As beloved Gonzo journalist Hunter S. Thompson once said: “When the going gets weird, the weird turn pro.” Despite 2014's many challenges, many in the art world and beyond carried on putting their best foot forward: when the going gets tough, the resilient pull through. While Kembra Pfahler performed with a cross in her ying-yang in Miami, ceramics and glass art saw some of the best new artists of the year. Airport art stays strong for those of us in WiFi-less layovers, and Russia s... [more]
As another calendar year closes in the long haul of human history, we should look back not only on the triumphs of creative spirit and community—it’s important, also, to contemplate those acts of cultural ignorance, reprisal, and outright sadism.
And rather than those willful, constructive critiques of entrenched inequality and statuses quo, this list is meant to showcase the asinine and mostly unnecessary impulses to appropriate, purloin, deface, and destroy—actions that did little to change bo... [more]
In 2013, ArtSlant launched its sister site, ArtSlant Street, as a way to focus critical perspective on the expansive culture that has grown out of the global graffiti movement and into the mainstream over recent years.
Our aim was to cover as much of what was happening as we could, giving it a genuine critical platform—with in depth reviews, investigative articles, and opinion pieces—to direct more analytical attention to this elusive and critically problematic field.
Things have cha... [more]
It's difficult—maybe it's even a bit silly—to make a choice between 52 weeks of endless exhibitions all over the world. But we're in the spirit of the festive season and if you'll care to join us in reflecting back on what we've appreciated this year, we've roped in some of our staff writers at ArtSlant to compile a bumper selection of what we've enjoyed writing about and seeing at galleries worldwide in 2014.
Here are some of our top selections:
Camille Henrot, The Pale Fox,... [more]
Interviews and studio visits are some of our favorite content at ArtSlant. They offer a chance to hear about art from its most intimate practitioners and see inside the spaces in which they create their work. We publish nearly 50 artist interviews a year, and that’s not counting the interviews we conduct with writers, curators, and collectors. The format ranges from studio heart to hearts to glitchy skype convos, from café meet ups to gallery walk throughs, even mock therapy sessions, f... [more]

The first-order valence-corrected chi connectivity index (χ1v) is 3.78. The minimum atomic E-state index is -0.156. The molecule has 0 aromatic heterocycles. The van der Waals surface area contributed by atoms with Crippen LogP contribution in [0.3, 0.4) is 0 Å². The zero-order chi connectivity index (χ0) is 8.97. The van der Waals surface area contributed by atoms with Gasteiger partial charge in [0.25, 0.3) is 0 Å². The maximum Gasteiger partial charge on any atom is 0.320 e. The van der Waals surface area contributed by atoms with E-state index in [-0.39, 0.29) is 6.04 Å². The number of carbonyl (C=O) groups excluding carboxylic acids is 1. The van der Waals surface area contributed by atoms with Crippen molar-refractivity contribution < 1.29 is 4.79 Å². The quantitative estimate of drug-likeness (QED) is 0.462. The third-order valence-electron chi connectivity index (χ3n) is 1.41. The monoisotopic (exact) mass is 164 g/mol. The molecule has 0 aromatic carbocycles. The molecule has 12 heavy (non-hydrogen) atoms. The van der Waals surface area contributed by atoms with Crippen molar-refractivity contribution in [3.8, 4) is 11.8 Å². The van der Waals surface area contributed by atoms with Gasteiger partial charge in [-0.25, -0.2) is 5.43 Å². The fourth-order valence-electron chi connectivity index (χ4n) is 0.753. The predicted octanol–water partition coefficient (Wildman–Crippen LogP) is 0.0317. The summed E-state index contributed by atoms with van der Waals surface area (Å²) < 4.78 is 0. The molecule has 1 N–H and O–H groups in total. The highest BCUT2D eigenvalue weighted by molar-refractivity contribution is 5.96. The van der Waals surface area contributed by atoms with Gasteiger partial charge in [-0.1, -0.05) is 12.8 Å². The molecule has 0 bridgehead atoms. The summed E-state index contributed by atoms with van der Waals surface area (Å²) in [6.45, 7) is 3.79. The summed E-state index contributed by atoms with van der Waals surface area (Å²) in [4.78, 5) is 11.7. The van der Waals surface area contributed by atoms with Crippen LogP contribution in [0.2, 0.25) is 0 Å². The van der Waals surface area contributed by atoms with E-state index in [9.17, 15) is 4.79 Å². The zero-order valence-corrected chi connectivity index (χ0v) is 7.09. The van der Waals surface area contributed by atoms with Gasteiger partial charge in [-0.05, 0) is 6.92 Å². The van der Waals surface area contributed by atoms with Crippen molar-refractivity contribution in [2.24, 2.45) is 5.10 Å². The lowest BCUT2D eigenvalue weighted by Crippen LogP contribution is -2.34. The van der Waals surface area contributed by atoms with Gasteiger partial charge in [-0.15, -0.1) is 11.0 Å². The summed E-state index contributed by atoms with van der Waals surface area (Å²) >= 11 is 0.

The business of buying and selling art is one that the art world knows all too well. From reading about the latest Warhol sold at auction to following commercial gallery sales, we’re constantly reminded of art’s shift from object of visual and aesthetic pleasure to commodity item. As artworks are removed from their original creative and expressive origins, they can become lost—both literally and figuratively—in the commodification process. Often an artwork's provenance, catalogu... [more]
“I really understand wanting to punch art,” I wrote back to my Editor after being asked my opinion on the Andrew Shannon Monet-punching story. “I think about it almost daily.” And I do.
Personally-speaking, I can think of several specific incidents during which I have fantasized about punching an artwork in the last five years alone: at the height of "First Thursdays" mania in East London three or four years ago, for instance, I attended a "hip" show by an artist whose wor... [more]
I have a confession: I am a DJ. And during December, I leave my MNEK pre-releases at home. Instead, with a bulging bag of Wham and Wizard on my back, I cross the vomit-strewn streets of London to play to the drunk office Christmas parties that take place in one continuous month-long conveyer belt of mistletoe and tears.
However, as we try to gauge whether to take the office punk's advice that Dead Kennedys most definitely will not clear the dance floor, or to stick to our guns with a good old bi... [more]